The 3 Most Common Reasons Generations Clash at Work

February 20, 2020

Baby Boomers. Generation X. Millennials. Generation Z. With four generations now making up 98% of the workforce, age diversity is on the rise at companies all around the world. 

The Global Talent Trends 2020 report found that 89% of talent professionals view this as a good thing, saying that a multigenerational workforce makes an organization more successful. After all, age diversity allows companies to tap a broader spectrum of perspectives and skillsets, and to be more representative of the population at large. But while generational differences can start the conversation, they can also lead to friction. 

Intergenerational conflicts are often exaggerated in the media, but they do exist — and they can hold companies back from reaping the benefits a multigenerational workforce can bring. To help you foster harmony, here are three possible areas of conflict and some strategies to help you avoid them. 

1. Management style: Focus on cultivating core leadership traits and setting expectations upfront 

Management style was the biggest intergenerational conflict identified by talent professionals in the report, with 69% saying this is a significant challenge for their company. 

It’s true that every generation approaches management a little differently and expects different things from their manager. For example, one study found that Gen X’s’ leadership style is characterized by fairness, competence, and straightforwardness, though not necessarily by strong people skills. By contrast, Millennials view strong people skills as the most valuable quality a leader can have. More experienced employees may also be unsure of what to expect from a less experienced manager — and vice versa. 

On the surface, it may seem challenging to keep four generations happy at once. But maybe we’re overthinking things.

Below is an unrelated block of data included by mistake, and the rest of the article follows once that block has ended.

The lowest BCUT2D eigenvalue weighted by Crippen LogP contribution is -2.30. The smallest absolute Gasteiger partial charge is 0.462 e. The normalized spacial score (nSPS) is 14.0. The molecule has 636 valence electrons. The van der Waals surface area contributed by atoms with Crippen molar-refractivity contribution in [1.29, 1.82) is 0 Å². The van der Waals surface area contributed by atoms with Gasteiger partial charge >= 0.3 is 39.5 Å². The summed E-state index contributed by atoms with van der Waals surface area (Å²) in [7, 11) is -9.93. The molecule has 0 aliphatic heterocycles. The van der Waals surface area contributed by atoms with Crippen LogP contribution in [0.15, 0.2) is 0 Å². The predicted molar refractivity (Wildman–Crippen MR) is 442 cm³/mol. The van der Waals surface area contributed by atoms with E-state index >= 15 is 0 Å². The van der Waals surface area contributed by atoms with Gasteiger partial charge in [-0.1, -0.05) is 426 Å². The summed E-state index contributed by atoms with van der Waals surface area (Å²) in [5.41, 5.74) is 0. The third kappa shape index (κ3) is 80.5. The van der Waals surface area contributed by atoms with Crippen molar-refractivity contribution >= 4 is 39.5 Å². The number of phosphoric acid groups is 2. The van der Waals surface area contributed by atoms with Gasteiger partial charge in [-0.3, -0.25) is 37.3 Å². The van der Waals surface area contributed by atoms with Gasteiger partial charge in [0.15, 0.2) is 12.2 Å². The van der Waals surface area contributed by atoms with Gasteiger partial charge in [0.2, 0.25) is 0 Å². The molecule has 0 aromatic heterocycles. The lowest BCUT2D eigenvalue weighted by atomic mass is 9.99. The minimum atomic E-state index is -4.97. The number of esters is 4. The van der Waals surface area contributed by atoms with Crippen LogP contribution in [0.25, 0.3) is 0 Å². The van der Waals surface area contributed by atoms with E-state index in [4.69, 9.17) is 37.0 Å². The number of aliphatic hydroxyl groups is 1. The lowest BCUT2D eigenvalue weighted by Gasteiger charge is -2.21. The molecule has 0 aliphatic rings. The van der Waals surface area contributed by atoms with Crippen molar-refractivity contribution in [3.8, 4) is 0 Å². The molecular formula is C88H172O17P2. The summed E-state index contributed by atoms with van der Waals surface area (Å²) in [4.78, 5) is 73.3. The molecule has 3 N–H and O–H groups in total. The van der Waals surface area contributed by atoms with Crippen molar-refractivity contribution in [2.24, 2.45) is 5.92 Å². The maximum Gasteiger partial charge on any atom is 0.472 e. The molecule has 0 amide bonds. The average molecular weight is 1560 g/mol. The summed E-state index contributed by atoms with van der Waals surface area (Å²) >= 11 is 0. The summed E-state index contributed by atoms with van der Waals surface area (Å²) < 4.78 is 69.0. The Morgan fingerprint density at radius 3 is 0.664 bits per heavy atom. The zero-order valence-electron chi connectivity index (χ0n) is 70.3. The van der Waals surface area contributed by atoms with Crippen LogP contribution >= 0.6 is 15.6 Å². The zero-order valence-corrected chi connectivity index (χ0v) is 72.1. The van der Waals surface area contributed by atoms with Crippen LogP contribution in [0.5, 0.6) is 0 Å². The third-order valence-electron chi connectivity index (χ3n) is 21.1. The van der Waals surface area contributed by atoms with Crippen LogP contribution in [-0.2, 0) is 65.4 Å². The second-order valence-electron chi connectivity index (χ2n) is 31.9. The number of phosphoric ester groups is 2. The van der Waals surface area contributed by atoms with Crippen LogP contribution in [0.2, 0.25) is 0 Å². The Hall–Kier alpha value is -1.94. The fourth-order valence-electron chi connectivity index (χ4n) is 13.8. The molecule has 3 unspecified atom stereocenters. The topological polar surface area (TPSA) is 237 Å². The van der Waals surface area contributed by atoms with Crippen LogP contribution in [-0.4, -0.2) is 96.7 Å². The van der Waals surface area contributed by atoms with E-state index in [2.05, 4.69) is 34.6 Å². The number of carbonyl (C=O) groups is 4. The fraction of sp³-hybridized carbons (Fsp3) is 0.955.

The truth is, most employees seek more or less the same core traits in a boss — like fairness, empathy, and problem-solving skills. Cultivating these qualities gives managers a strong foundation to stand on when working with employees of all ages. 

It’s also important to be as clear as possible when communicating your expectations to your direct reports. This can help you avoid misunderstandings, like an employee making incorrect assumptions based on past experience that differs from your own. 

One team member, for example, may have been trained to write reports a certain way, so that’s the way they’ve always done things. If you were trained a little differently, it’s easy to assume that everyone does it the same way you do. Establishing your vision for the task upfront and providing illustrative examples can prevent a lot of frustration for you both, while also opening up a constructive dialogue about alternative ways of working. 

As you’re communicating your expectations to employees, don’t be afraid to ask them about their expectations of you, too. Gathering feedback about your management style and how it impacts your reports can help you identify what you need to do to be a more inclusive, supportive manager. It can also give you a sense for any potential conflicts that are starting to rise to the surface, so you can take corrective action. 

2. Work-life balance expectations: Be transparent about what your policies are and why

Differing work-life balance expectations present another challenge for employers, with more than two-thirds (68%) of talent professionals agreeing this is a hurdle for their company. 

The world of work has evolved a lot in the last 10 years. Once, working evenings, weekends, and holidays was viewed as the mark of a diligent worker. Today, companies are increasingly prioritizing the work-life balance of their employees — ensuring they have plenty of time to recuperate, re-energize, and attend to their personal needs. 

This has led to a rise in flexible and remote work options and unlimited vacation policies. The call for a four-day workweek is also gaining steam, with entire countries adding their voices to the mix.